“Ondine” (2009 production, 2010 release). Cast: Colin Farrell, Alicja Bachleda, Alison Barry, Stephen Rea, Dervla Kirwan, Tony Curran, Emil Hostina. Director: Neil Jordan. Screenplay: Neil Jordan. www.ondinefilm.com
Magic is something we all aspire to believe in, but often we dismiss it as an unrealistic flight of fancy, something into which we put little or no stock. But what if it were a capability that genuinely could be tapped into? That’s a possibility explored in the new cinematic fable, “Ondine.”
Struggling to get by is an everyday affair for Syracuse (Colin Farrell), a fisherman who trolls the Irish seacoast to eke out a living. The recovering alcoholic works hard to keep himself sober, support his loved ones and escape his past, despite the doubts of others who ubiquitously invoke the clownish nickname—“Circus”—he earned in the misspent, hard-drinking days of his youth. But that all changes one day when something unimaginable shows up in his net—a beautiful young woman (Alicja Bachleda).
Syracuse is initially shocked at the discovery, but his astonishment only grows stronger when he finds his unexpected catch is still alive. After a brief bout of amnesia, the young woman regains her memory, calling herself Ondine, “the woman from the sea” who’s the protagonist of an old French folk tale. Syracuse quietly ponders whether he’s heroically rescued a mortal in distress or unintentionally caught a modern-day mermaid, but he gradually comes to learn that he may have actually snared a selkie, a mythical, magical creature that assumes the form of a human on land and the form of a seal in water. He invites her to stay in his home while they each sort out what’s next, a tale that proves to be full of many intriguing twists and turns and a host of fortuitous synchronicities.
Ondine initially spends much of her time with Syracuse on his boat. While he works his nets, she sings a mysterious and lovely song, the means by which selkies supposedly communicate with other sea creatures. It’s also an act that appears to swell his daily catch by volumes. Syracuse begins to wonder, if Ondine can work this kind of magic, what else is she capable of? Perhaps she can even help his ailing daughter Annie (Alison Barry), who’s suffering from kidney failure and desperately in need of a transplant. And so, in true magical form, when Annie and Ondine meet, they quickly become fast friends. Ondine helps Annie cope with her condition, while Annie begins working some magic of her own as an aspiring matchmaker.
Before long, rumors begin to circulate about Syracuse’s “sea baby” and how she may in some way be responsible for his newfound good fortune. Some even suggest that it’s a form of ill-gotten gain, causing Syracuse to question his recent success. He even unwittingly engages in acts of self-sabotage, further fueling his feelings of being undeserving of such abundance. He consults the village priest (Stephen Rea) for advice, but he offers little in the way of meaningful guidance, often heaping even more criticism on his searching parishioner. All of which ultimately prompts Syracuse to realize that he alone must face his difficulties—and his successes—for himself, in all of their forms and no matter how trying or pleasant they might be, including some unexpected new challenges—and opportunities—that arise as his relationship with Ondine deepens.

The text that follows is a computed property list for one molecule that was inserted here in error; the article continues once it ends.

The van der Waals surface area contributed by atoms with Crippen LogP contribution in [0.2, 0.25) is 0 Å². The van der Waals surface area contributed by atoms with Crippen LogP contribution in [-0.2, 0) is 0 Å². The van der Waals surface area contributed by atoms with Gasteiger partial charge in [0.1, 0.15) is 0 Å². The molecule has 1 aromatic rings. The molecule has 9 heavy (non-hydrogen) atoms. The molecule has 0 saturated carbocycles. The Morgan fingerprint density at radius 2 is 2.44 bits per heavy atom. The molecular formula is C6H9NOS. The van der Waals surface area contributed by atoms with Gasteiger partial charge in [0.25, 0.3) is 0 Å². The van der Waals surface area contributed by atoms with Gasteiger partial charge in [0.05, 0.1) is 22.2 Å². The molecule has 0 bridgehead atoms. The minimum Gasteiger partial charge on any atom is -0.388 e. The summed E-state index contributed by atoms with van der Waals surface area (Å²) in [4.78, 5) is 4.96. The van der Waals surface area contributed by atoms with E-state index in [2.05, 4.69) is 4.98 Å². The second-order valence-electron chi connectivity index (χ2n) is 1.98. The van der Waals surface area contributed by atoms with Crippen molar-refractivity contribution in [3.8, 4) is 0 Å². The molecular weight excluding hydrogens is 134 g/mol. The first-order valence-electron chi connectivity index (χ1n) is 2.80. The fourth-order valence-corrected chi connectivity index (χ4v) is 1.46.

So where is all this magic in Syracuse’s life coming from anyway? Is it divine intervention? Ondine’s powers at work, either at Syracuse’s behest or of her own volition? Or is it something else entirely?
Anyone who follows conscious creation/law of attraction principles knows that “magic” comes from within the one who practices it and that we’re each capable of working it as long as we believe in it. In fact, such magic is really not magic at all but the natural way the Universe works; it only seems like magic because so many of us have forgotten we possess the ability to engage in it for ourselves. That’s why we need reminders of this birthright, of our true selves as workers of miracles.
Plenty of reminders exist, too. For example, author and visionary Jane Roberts and her noncorporeal channeled entity Seth said that “Miracles are nature unimpeded.” Of course, as noted above, those who work such miracles must believe they’re capable of doing so in the first place, but there are plenty of reminders of that, too. In the Bible, for example, Jesus said, “The Kingdom of God [i.e., the realm of all potential] is within you.” Similarly, practitioners of the ancient art of alchemy, the method of transmuting base metals into gold, knew that such miraculous transformations were indeed possible, but only if they believed it and freely infused themselves into the conversion process. Even contemporary examples exist, such as Glinda’s guidance to Dorothy in “The Wizard of Oz” wherein the good witch tells the young farm girl that she’s “had the power all along” to achieve her goal of going home, an accomplishment symbolic of rediscovering the nature of her true self. This is also the lesson Syracuse must learn for himself, and we, as viewers, receive yet another reminder of that all-important message as we watch his story unfold.
“Ondine” is a charming picture, beautifully filmed and always engaging. Farrell is terrific as Syracuse, bringing a gritty realism to his character without becoming clichéd in the process. Some aspects of the story are a bit darker than one might expect from viewing its promotional trailer, and the sound quality is definitely lacking at times (especially with the thick brogues of the performers). But the story is a wonderful parable and an excellent exploration into the nature of magic and the essence of our true being. See it, and you, too, just might become a believer.
Copyright © 2010, by Brent Marchant. All rights reserved.